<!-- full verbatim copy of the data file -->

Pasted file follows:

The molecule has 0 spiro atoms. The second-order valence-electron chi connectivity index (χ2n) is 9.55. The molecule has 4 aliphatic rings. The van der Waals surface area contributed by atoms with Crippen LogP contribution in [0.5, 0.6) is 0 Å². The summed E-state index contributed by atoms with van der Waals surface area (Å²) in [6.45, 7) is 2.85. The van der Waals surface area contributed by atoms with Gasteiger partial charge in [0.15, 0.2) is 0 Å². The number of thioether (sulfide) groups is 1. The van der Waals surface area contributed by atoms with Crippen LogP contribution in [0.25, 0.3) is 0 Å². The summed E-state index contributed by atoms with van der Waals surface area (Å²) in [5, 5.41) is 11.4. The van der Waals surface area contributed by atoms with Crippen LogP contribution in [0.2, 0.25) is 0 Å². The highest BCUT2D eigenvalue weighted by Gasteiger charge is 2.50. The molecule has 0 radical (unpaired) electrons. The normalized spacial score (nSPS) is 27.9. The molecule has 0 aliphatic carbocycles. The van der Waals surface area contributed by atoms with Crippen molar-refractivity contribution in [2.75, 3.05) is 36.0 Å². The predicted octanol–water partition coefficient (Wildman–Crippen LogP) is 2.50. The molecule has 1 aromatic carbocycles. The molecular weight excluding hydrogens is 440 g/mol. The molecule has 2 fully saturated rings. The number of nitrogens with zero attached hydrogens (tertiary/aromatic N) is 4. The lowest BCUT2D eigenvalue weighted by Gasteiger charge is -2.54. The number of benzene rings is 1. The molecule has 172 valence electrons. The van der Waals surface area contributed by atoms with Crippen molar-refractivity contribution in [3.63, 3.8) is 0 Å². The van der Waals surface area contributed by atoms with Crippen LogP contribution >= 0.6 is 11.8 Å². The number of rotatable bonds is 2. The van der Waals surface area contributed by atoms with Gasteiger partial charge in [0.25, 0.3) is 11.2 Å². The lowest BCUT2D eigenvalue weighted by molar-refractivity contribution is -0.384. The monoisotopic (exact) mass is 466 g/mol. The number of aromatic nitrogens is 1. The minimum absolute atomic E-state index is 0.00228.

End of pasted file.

The molecule has 0 spiro atoms. The second-order valence-electron chi connectivity index (χ2n) is 9.55. The molecule has 4 aliphatic rings. The van der Waals surface area contributed by atoms with Crippen LogP contribution in [0.5, 0.6) is 0 Å². The summed E-state index contributed by atoms with van der Waals surface area (Å²) in [6.45, 7) is 2.85. The van der Waals surface area contributed by atoms with Gasteiger partial charge in [0.15, 0.2) is 0 Å². The number of thioether (sulfide) groups is 1. The van der Waals surface area contributed by atoms with Crippen LogP contribution in [0.25, 0.3) is 0 Å². The summed E-state index contributed by atoms with van der Waals surface area (Å²) in [5, 5.41) is 11.4. The van der Waals surface area contributed by atoms with Crippen LogP contribution in [0.2, 0.25) is 0 Å². The highest BCUT2D eigenvalue weighted by Gasteiger charge is 2.50. The molecule has 0 radical (unpaired) electrons. The normalized spacial score (nSPS) is 27.9. The molecule has 0 aliphatic carbocycles. The van der Waals surface area contributed by atoms with Crippen molar-refractivity contribution in [2.75, 3.05) is 36.0 Å². The predicted octanol–water partition coefficient (Wildman–Crippen LogP) is 2.50. The molecule has 1 aromatic carbocycles. The molecular weight excluding hydrogens is 440 g/mol. The molecule has 2 fully saturated rings. The number of nitrogens with zero attached hydrogens (tertiary/aromatic N) is 4. The lowest BCUT2D eigenvalue weighted by Gasteiger charge is -2.54. The number of benzene rings is 1. The molecule has 172 valence electrons. The van der Waals surface area contributed by atoms with Crippen molar-refractivity contribution in [3.63, 3.8) is 0 Å². The van der Waals surface area contributed by atoms with Crippen LogP contribution >= 0.6 is 11.8 Å². The number of rotatable bonds is 2. The van der Waals surface area contributed by atoms with Gasteiger partial charge in [0.25, 0.3) is 11.2 Å². The lowest BCUT2D eigenvalue weighted by molar-refractivity contribution is -0.384. The monoisotopic (exact) mass is 466 g/mol. The number of aromatic nitrogens is 1. The minimum absolute atomic E-state index is 0.00228.